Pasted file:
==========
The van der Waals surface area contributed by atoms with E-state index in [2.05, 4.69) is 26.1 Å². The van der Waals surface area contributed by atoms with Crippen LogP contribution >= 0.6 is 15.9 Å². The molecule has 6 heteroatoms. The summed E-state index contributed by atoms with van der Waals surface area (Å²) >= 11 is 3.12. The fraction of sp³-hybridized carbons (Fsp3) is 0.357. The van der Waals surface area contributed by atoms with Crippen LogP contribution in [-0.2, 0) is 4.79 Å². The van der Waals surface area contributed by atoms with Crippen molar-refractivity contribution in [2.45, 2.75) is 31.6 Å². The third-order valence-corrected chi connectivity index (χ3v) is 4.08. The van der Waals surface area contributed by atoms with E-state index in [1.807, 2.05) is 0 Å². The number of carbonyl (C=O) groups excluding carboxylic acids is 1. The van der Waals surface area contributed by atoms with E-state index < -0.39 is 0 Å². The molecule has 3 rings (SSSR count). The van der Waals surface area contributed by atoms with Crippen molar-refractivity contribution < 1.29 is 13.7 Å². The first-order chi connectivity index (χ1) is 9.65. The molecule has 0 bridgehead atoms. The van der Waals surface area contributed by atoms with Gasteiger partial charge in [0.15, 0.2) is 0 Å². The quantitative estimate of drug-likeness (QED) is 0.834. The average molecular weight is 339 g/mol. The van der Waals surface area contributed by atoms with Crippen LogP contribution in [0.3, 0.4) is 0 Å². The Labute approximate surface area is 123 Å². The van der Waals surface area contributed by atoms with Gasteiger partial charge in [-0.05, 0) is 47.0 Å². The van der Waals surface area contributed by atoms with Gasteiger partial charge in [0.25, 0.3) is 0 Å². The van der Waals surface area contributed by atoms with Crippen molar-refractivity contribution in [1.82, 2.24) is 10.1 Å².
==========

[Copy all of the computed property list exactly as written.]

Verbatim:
The van der Waals surface area contributed by atoms with E-state index in [2.05, 4.69) is 26.1 Å². The van der Waals surface area contributed by atoms with Crippen LogP contribution >= 0.6 is 15.9 Å². The molecule has 6 heteroatoms. The summed E-state index contributed by atoms with van der Waals surface area (Å²) >= 11 is 3.12. The fraction of sp³-hybridized carbons (Fsp3) is 0.357. The van der Waals surface area contributed by atoms with Crippen LogP contribution in [-0.2, 0) is 4.79 Å². The van der Waals surface area contributed by atoms with Crippen molar-refractivity contribution in [2.45, 2.75) is 31.6 Å². The third-order valence-corrected chi connectivity index (χ3v) is 4.08. The van der Waals surface area contributed by atoms with E-state index in [1.807, 2.05) is 0 Å². The number of carbonyl (C=O) groups excluding carboxylic acids is 1. The van der Waals surface area contributed by atoms with E-state index < -0.39 is 0 Å². The molecule has 3 rings (SSSR count). The van der Waals surface area contributed by atoms with Crippen molar-refractivity contribution < 1.29 is 13.7 Å². The first-order chi connectivity index (χ1) is 9.65. The molecule has 0 bridgehead atoms. The van der Waals surface area contributed by atoms with Gasteiger partial charge in [0.15, 0.2) is 0 Å². The quantitative estimate of drug-likeness (QED) is 0.834. The average molecular weight is 339 g/mol. The van der Waals surface area contributed by atoms with Crippen LogP contribution in [0.3, 0.4) is 0 Å². The Labute approximate surface area is 123 Å². The van der Waals surface area contributed by atoms with Gasteiger partial charge in [-0.05, 0) is 47.0 Å². The van der Waals surface area contributed by atoms with Gasteiger partial charge in [0.25, 0.3) is 0 Å². The van der Waals surface area contributed by atoms with Crippen molar-refractivity contribution in [1.82, 2.24) is 10.1 Å².